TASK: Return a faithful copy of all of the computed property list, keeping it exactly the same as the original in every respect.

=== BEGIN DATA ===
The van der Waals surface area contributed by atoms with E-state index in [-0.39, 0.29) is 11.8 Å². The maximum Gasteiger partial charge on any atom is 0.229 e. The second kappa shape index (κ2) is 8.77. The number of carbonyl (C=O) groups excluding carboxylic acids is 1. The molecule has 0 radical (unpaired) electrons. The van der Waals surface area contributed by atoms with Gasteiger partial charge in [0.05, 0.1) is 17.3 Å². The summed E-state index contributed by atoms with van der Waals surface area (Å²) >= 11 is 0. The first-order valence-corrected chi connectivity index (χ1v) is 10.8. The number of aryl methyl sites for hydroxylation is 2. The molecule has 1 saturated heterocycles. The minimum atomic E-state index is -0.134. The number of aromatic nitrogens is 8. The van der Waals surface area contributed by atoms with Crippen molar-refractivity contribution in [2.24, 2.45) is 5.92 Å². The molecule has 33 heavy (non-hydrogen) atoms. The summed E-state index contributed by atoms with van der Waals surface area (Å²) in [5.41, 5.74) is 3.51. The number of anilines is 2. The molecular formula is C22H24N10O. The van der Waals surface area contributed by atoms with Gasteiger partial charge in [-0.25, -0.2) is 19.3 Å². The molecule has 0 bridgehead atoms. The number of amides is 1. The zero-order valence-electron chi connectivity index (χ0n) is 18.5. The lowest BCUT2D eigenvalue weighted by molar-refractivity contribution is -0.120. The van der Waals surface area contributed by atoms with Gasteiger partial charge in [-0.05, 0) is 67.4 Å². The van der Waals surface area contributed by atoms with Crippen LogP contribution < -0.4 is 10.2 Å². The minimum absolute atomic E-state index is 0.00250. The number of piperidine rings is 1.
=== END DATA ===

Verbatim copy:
The van der Waals surface area contributed by atoms with E-state index in [-0.39, 0.29) is 11.8 Å². The maximum Gasteiger partial charge on any atom is 0.229 e. The second kappa shape index (κ2) is 8.77. The number of carbonyl (C=O) groups excluding carboxylic acids is 1. The molecule has 0 radical (unpaired) electrons. The van der Waals surface area contributed by atoms with Gasteiger partial charge in [0.05, 0.1) is 17.3 Å². The summed E-state index contributed by atoms with van der Waals surface area (Å²) >= 11 is 0. The first-order valence-corrected chi connectivity index (χ1v) is 10.8. The number of aryl methyl sites for hydroxylation is 2. The molecule has 1 saturated heterocycles. The minimum atomic E-state index is -0.134. The number of aromatic nitrogens is 8. The van der Waals surface area contributed by atoms with Crippen molar-refractivity contribution in [2.24, 2.45) is 5.92 Å². The molecule has 33 heavy (non-hydrogen) atoms. The summed E-state index contributed by atoms with van der Waals surface area (Å²) in [5.41, 5.74) is 3.51. The number of anilines is 2. The molecular formula is C22H24N10O. The van der Waals surface area contributed by atoms with Gasteiger partial charge in [-0.25, -0.2) is 19.3 Å². The molecule has 0 bridgehead atoms. The number of amides is 1. The zero-order valence-electron chi connectivity index (χ0n) is 18.5. The lowest BCUT2D eigenvalue weighted by molar-refractivity contribution is -0.120. The van der Waals surface area contributed by atoms with Gasteiger partial charge in [-0.05, 0) is 67.4 Å². The van der Waals surface area contributed by atoms with Crippen LogP contribution < -0.4 is 10.2 Å². The minimum absolute atomic E-state index is 0.00250. The number of piperidine rings is 1.